The Duke of Falvertoon was one of those human hors d'oeuvres that stimulate the public appetite for sensation without giving it much to feed on. As a mere child he had been precociously brilliant; he had declined the editorship of the Anglian Review at an age when most boys are content to have declined mensa, a table, and though he could not claim to have originated the Futurist movement in literature, his "Letters to a possible Grandson," written at the age of fourteen, had attracted considerable notice. In later days his brilliancy had been less conspicuously displayed. During a debate in the House of Lords on affairs in Morocco, at a moment when that country, for the fifth time in seven years, had brought half Europe to the verge of war, he had interpolated the remark "a little Moor and how much it is," but in spite of the encouraging reception accorded to this one political utterance he was never tempted to a further display in that direction. It began to be generally understood that he did not intend to supplement his numerous town and country residences by living overmuch in the public eye.
And then had come the unlooked-for tidings of the imminent proceedings for divorce. And such a divorce! There were cross-suits and allegations and counter-allegations, charges of cruelty and desertion, everything in fact that was necessary to make the case one of the most complicated and sensational of its kind. And the number of distinguished people involved or cited as witnesses not only embraced both political parties in the realm and several Colonial governors, but included an exotic contingent from France, Hungary, the United States of North America, and the Grand Duchy of Baden. Hotel accommodation of the more expensive sort began to experience a strain on its resources. "It will be quite like the Durbar without the elephants," exclaimed an enthusiastic lady who, to do her justice, had never seen a Durbar. The general feeling was one of thankfulness that the last of the strikes had been got over before the date fixed for the hearing of the great suit.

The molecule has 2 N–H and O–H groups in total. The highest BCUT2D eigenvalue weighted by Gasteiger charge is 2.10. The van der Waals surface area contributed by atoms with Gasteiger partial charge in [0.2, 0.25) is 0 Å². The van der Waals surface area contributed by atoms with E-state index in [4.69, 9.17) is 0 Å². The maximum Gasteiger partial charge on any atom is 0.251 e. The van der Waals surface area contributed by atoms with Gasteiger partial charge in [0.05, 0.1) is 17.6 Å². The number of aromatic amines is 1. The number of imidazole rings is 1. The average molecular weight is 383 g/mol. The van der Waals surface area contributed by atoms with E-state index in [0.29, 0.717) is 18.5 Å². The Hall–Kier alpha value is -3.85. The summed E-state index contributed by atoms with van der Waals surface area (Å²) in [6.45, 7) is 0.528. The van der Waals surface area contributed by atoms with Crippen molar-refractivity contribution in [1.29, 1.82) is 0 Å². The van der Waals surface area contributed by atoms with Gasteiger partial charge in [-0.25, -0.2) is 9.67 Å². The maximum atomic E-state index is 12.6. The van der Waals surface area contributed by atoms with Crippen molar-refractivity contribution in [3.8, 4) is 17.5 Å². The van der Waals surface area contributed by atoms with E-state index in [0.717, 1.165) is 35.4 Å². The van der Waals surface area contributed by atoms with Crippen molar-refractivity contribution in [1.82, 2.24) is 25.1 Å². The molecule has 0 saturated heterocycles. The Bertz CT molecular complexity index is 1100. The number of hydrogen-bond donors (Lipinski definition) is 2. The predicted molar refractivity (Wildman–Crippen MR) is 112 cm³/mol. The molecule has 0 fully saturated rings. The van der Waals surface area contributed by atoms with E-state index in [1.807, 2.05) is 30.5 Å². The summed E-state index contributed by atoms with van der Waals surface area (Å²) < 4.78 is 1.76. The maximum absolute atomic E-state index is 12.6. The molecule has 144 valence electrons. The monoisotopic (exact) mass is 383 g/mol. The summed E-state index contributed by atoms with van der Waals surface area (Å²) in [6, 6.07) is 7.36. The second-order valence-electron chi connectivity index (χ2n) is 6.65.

As a reaction from the season of gloom and industrial strife that had just passed away the agencies that purvey and stage-manage sensations laid themselves out to do their level best on this momentous occasion. Men who had made their reputations as special descriptive writers were mobilised from distant corners of Europe and the further side of the Atlantic in order to enrich with their pens the daily printed records of the case; one word-painter, who specialised in descriptions of how witnesses turn pale under cross-examination, was summoned hurriedly back from a famous and prolonged murder trial in Sicily, where indeed his talents were being decidedly wasted. Thumb-nail artists and expert kodak manipulators were retained at extravagant salaries, and special dress reporters were in high demand. An enterprising Paris firm of costume builders presented the defendant Duchess with three special creations, to be worn, marked, learned, and extensively reported at various critical stages of the trial; and as for the cinematograph agents, their industry and persistence was untiring. Films representing the Duke saying good-bye to his favourite canary on the eve of the trial were in readiness weeks before the event was due to take place; other films depicted the Duchess holding imaginary consultations with fictitious lawyers or making a light repast off specially advertised vegetarian sandwiches during a supposed luncheon interval. As far as human foresight and human enterprise could go nothing was lacking to make the trial a success.